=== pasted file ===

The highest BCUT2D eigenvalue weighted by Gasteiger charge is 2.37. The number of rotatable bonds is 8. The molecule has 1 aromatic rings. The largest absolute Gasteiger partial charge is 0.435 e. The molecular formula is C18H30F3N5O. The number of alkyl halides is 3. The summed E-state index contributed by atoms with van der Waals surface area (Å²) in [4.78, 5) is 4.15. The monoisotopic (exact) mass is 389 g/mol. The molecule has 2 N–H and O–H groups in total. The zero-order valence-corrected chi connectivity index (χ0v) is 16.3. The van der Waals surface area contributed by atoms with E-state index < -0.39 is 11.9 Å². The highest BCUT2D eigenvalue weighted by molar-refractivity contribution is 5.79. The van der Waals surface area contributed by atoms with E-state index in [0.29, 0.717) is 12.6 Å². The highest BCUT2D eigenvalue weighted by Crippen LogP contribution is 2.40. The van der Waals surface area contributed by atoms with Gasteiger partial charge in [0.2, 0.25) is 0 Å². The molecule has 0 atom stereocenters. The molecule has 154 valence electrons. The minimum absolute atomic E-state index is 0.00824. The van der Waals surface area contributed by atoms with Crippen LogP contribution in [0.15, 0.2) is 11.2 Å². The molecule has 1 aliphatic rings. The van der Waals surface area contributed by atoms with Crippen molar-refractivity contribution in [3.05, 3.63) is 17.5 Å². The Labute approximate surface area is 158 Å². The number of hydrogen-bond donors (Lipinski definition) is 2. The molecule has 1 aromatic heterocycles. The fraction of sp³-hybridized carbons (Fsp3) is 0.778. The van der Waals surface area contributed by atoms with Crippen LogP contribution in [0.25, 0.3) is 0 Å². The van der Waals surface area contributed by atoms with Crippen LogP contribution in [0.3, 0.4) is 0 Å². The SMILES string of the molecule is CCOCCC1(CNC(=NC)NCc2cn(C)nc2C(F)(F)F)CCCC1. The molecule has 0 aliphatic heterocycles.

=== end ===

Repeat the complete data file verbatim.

The highest BCUT2D eigenvalue weighted by Gasteiger charge is 2.37. The number of rotatable bonds is 8. The molecule has 1 aromatic rings. The largest absolute Gasteiger partial charge is 0.435 e. The molecular formula is C18H30F3N5O. The number of alkyl halides is 3. The summed E-state index contributed by atoms with van der Waals surface area (Å²) in [4.78, 5) is 4.15. The monoisotopic (exact) mass is 389 g/mol. The molecule has 2 N–H and O–H groups in total. The zero-order valence-corrected chi connectivity index (χ0v) is 16.3. The van der Waals surface area contributed by atoms with E-state index < -0.39 is 11.9 Å². The highest BCUT2D eigenvalue weighted by molar-refractivity contribution is 5.79. The van der Waals surface area contributed by atoms with E-state index in [0.29, 0.717) is 12.6 Å². The highest BCUT2D eigenvalue weighted by Crippen LogP contribution is 2.40. The van der Waals surface area contributed by atoms with Gasteiger partial charge in [0.2, 0.25) is 0 Å². The molecule has 0 atom stereocenters. The molecule has 154 valence electrons. The minimum absolute atomic E-state index is 0.00824. The van der Waals surface area contributed by atoms with Crippen LogP contribution in [0.15, 0.2) is 11.2 Å². The molecule has 1 aliphatic rings. The van der Waals surface area contributed by atoms with Crippen molar-refractivity contribution in [3.05, 3.63) is 17.5 Å². The Labute approximate surface area is 158 Å². The number of hydrogen-bond donors (Lipinski definition) is 2. The molecule has 1 aromatic heterocycles. The fraction of sp³-hybridized carbons (Fsp3) is 0.778. The van der Waals surface area contributed by atoms with Crippen LogP contribution in [0.25, 0.3) is 0 Å². The van der Waals surface area contributed by atoms with Crippen LogP contribution in [0.3, 0.4) is 0 Å². The SMILES string of the molecule is CCOCCC1(CNC(=NC)NCc2cn(C)nc2C(F)(F)F)CCCC1. The molecule has 0 aliphatic heterocycles.